The vapor of water when superheated acquires a power of which the most terrible boiler-explosions could give no idea if we had not the result before our eyes. The tubes of the best quality of iron that I used in observing the action of superheated water in the formation of silicates had an inside diameter of twenty-one millimetres and were eleven millimetres thick. They sometimes exploded, and were projected into the air with a noise like that of the firing of a cannon. Before bursting, the tubes swelled out into bulbous forms, and rents were opened in the middle of the bulbs. If the iron had no flaws and according to the estimate that it would preserve up to 450° C. (810° F.), the temperature to which it was raised, the same tenacity it had when cold, such rents must have indicated a pressure of several thousand atmospheres. A few cubic centimetres of water were sufficient to produce an effect like that; and, considering the small dimensions of the inside of the tubes as compared with the volume of the water, the vapor must have reached a density of about 0·9. If we apply the data we possess to the depths of the globe, it is not difficult to conceive very simple dispositions in which the vapor of water, under the conditions we have just determined, will suddenly provoke shocks or series of shocks that will too often make themselves felt on the surface. Whatever conception we may form of the volcanic reservoirs, we must admit it to be very probable that solutions of continuity exist between the soft or fluid masses in fusion and the solid masses superposed over them. Moreover, cavities may also exist in the solid rocks themselves that lie over the soft masses. On the other hand, the incessant losses, which these internal reservoirs suffer in consequence of the enormous volumes of water in the condition of vapor which they disengage every day, are probably repaired by supplies from the surface.

I have shown by experiment that these supplies may be transmitted through the pores of some kinds of rocks. Simple capillary action, in conjunction with gravity, may force water to penetrate against very strong counter-pressure, from the superficial and cooler regions of the globe, to deep and hot regions, where, by reason of the temperature and pressure it acquires there, it becomes capable of producing very great mechanical and chemical effects. If we suppose that water penetrates, either directly or after a halt in a reservoir where it has remained liquid, to masses in fusion, so as to acquire there an enormous tension and an explosive force, we shall have the cause of the anterior real explosions and of the instantaneous shocks due to gases at high pressure. If the cavities, instead of forming a single reservoir, are divided into several parts or distinct compartments, there is no reason why the tension of the vapor should be the same in the different receivers, provided they are separated by walls of rock. The pressure may even be very different in two or more of them. This admitted, if a separating wall is broken by excess of pressure or melted by the heat, vapor at high pressure will be set in motion, and in the presence of the solid masses upon which it will strike it will behave just as if there had been an instantaneous formation of vapor, as we supposed in the former case.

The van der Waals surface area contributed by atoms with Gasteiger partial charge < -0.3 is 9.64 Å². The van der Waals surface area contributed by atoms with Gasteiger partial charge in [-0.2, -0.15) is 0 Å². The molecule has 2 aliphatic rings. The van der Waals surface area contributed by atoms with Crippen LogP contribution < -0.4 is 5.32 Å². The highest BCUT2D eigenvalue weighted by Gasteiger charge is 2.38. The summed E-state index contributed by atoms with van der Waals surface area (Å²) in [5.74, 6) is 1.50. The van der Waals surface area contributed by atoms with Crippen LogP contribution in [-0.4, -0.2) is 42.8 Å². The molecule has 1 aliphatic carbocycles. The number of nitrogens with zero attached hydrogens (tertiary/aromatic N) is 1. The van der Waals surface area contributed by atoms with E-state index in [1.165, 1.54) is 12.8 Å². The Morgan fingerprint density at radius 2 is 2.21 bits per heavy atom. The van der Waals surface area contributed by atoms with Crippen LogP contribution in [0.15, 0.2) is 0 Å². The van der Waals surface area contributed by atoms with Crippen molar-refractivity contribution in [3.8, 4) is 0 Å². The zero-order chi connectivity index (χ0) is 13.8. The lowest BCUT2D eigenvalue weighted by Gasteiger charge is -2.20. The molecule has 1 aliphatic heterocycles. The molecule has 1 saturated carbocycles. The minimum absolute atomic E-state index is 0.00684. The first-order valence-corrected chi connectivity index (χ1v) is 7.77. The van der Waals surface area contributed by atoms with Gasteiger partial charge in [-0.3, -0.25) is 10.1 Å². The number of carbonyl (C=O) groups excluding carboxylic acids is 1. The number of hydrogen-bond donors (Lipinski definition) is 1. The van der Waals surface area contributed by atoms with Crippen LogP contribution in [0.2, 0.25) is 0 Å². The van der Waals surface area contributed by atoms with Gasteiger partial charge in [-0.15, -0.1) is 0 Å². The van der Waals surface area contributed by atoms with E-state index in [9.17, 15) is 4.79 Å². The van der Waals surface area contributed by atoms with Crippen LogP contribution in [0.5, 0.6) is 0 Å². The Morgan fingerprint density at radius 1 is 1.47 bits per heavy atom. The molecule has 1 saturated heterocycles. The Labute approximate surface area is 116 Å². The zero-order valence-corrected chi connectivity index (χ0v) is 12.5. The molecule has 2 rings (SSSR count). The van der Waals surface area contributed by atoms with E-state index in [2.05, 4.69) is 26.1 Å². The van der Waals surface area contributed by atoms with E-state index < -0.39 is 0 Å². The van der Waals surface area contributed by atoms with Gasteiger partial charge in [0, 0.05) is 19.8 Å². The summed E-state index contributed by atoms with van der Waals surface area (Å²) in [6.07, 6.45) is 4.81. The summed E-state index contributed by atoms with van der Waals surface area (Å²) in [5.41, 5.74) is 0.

It is very hard to establish, as has been attempted, a clear line of demarkation between the character of the earthquakes of volcanic regions proper and of regions without volcanoes, such as Portugal, Asia Minor (Chios, April 3, 1881, five thousand victims), Syria, Algeria, and the rim of the Mediterranean generally. In both classes, the characteristic manifestations which we perceive are the same. If, as some assume, the internal movements of the rocks were a cause of real earthquakes, it could only be because those internal movements mechanically developed heat, and in that way provoked the formation of vapor. But, in the recently disturbed regions we have especially in view, which are the seat of so frequent shocks, another cause is much more probable. There doubtless remain in them interstices and interior cavities that permit the access of water to the hot regions. The depth of the centers of disturbance of earthquakes has been estimated, in different cases, by calculations only grossly approximate, at eleven kilometres, twenty-seven kilometres, and thirty-eight kilometres. In any case, such depth, though very slight in comparison with the length of the radius of the earth, is great enough for the temperature at the normal rate of increase to be very high; and the same will also be the case with the water that may be present there. Now, as we have already seen, a temperature of 500° C. (900° Fahr.) is sufficient to cause water to explode with violence.